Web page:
We can almost instantly assume that Kafka’s The Trial was about the crooked and paradoxical ‘injustice of the justice system’ upon reading its first couple of pages. First published in 1925, it is astounding for one to create a complex literature in a span of a year.
Apart from the succinct title, the plot and mood was set from the very first passage in the novel:
“Someone must have been telling lies about Joseph K., for without having done anything wrong he was arrested one fine morning.” It was brief. Straightforward. Compelling. Intriguing.”
And as the story progresses in various vicious directions, K.’s disturbing trial revealed something utterly familiar (and unsurprising): justice is an impossible dream. Just as absolute acquittal for K., who is an innocent man to begin with, is a senseless idea to pursue. The inaccessibility of the Court and the Law describes the absurdity of a system in which one will never know if he is doing something wrong or write, and when he does, will never find out what it is. You are being watched and you can get arrested out of the blue. It seems like Orwell’s 1984; with a fake filter that makes you perceive you have “freedom.”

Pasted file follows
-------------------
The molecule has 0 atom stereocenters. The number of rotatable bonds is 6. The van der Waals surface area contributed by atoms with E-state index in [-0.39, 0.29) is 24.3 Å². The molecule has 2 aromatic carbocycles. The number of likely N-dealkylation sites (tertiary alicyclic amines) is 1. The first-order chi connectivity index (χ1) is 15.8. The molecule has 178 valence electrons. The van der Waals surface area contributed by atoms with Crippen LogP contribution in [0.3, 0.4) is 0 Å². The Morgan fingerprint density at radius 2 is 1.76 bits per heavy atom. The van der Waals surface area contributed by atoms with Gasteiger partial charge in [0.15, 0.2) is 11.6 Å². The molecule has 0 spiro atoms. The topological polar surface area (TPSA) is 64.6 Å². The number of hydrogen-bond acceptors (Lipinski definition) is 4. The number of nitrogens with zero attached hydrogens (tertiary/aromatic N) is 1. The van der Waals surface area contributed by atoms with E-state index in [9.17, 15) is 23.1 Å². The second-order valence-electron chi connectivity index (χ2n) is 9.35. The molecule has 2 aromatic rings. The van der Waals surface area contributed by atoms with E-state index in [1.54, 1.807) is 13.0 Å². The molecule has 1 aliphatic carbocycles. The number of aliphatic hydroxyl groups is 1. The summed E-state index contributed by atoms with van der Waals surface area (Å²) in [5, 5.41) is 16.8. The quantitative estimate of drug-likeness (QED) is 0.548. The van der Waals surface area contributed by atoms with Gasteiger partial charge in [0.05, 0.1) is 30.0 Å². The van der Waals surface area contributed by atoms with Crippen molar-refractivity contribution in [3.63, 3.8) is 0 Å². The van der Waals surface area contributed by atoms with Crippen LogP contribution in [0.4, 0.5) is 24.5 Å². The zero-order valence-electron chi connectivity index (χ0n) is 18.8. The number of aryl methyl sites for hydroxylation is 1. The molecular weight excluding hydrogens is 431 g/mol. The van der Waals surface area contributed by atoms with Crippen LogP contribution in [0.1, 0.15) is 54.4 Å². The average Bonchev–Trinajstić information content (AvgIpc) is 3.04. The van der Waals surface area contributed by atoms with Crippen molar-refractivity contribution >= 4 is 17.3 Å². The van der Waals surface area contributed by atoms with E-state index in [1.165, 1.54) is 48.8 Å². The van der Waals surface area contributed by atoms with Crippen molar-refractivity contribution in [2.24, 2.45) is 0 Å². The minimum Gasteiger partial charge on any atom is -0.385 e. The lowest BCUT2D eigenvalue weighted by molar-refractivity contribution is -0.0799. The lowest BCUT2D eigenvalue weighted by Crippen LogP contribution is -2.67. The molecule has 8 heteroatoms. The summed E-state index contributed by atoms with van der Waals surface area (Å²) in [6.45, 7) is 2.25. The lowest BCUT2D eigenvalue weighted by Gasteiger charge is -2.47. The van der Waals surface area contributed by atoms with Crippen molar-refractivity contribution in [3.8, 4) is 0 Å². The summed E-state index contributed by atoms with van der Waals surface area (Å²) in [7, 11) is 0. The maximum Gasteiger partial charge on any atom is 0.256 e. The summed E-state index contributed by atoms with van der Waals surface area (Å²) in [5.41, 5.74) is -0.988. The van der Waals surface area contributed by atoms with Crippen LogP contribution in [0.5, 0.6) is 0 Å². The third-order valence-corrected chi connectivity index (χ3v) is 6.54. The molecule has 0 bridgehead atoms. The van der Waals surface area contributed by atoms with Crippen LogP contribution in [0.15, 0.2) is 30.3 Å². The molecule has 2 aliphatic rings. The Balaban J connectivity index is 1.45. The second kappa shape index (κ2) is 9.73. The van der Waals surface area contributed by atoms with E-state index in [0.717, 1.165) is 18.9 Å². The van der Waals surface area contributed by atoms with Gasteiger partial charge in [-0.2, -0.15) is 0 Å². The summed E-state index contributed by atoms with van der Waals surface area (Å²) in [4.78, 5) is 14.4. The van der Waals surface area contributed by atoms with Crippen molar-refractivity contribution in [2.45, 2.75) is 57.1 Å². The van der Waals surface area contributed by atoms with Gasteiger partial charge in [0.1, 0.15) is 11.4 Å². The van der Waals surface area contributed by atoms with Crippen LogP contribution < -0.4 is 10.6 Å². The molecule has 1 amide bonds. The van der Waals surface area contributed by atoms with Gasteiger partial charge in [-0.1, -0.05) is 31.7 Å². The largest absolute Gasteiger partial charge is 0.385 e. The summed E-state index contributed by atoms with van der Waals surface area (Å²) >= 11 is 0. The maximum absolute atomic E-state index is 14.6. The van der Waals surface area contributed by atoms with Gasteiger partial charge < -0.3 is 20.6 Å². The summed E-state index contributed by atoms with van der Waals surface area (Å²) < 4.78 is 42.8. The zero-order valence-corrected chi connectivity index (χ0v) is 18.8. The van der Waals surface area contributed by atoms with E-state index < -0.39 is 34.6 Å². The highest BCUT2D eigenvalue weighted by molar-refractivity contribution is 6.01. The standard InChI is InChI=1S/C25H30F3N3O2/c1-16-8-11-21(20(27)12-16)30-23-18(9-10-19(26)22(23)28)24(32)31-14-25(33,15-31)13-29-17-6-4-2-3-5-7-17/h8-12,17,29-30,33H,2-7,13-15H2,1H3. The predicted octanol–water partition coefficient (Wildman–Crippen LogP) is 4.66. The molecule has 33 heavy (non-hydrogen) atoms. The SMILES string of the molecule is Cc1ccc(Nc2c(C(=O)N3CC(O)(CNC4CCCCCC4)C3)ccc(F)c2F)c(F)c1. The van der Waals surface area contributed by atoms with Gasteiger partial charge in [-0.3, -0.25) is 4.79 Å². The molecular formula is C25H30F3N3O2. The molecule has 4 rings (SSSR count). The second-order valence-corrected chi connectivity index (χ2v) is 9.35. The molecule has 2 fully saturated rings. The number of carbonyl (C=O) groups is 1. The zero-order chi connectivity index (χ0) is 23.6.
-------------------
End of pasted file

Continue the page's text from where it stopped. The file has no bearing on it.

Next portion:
The turning point for me was when K. met a priest, who turns out to belong to the Court as a prison chaplain, and told him a story about a man and a doorkeeper.
“It is not necessary to accept everything as true, one must only accept it as necessary.” To which K. replied, “It turns lying into a universal principle.”
And upon his execution, this biting realization hits home:
“… the important thing was that he suddenly realized the futility of resistance. There would be nothing heroic in it were he to resist, to make difficulties for his companions, to snatch at the last appearance of life by struggling.”
In the end, he stated that “logic is doubtless unshakeable, but it cannot withstand a man who wants to go on living.” But the truth is, in a world like that of K.’s, the will to live won’t be enough.
To cut the chase, this story does not end well. Forget about the resolve that you wait for in reading fiction. What it does, however, is paint a poignant, vivid, and symbolic picture of the reality of man-made law. Our protagonist did not survive, but his demise opens a potential realm of liberation. It teaches a lesson on survival from the bumps and crevices that make up the broken system. Your thoughts are your own, and no one can persecute what they cannot hold on to.
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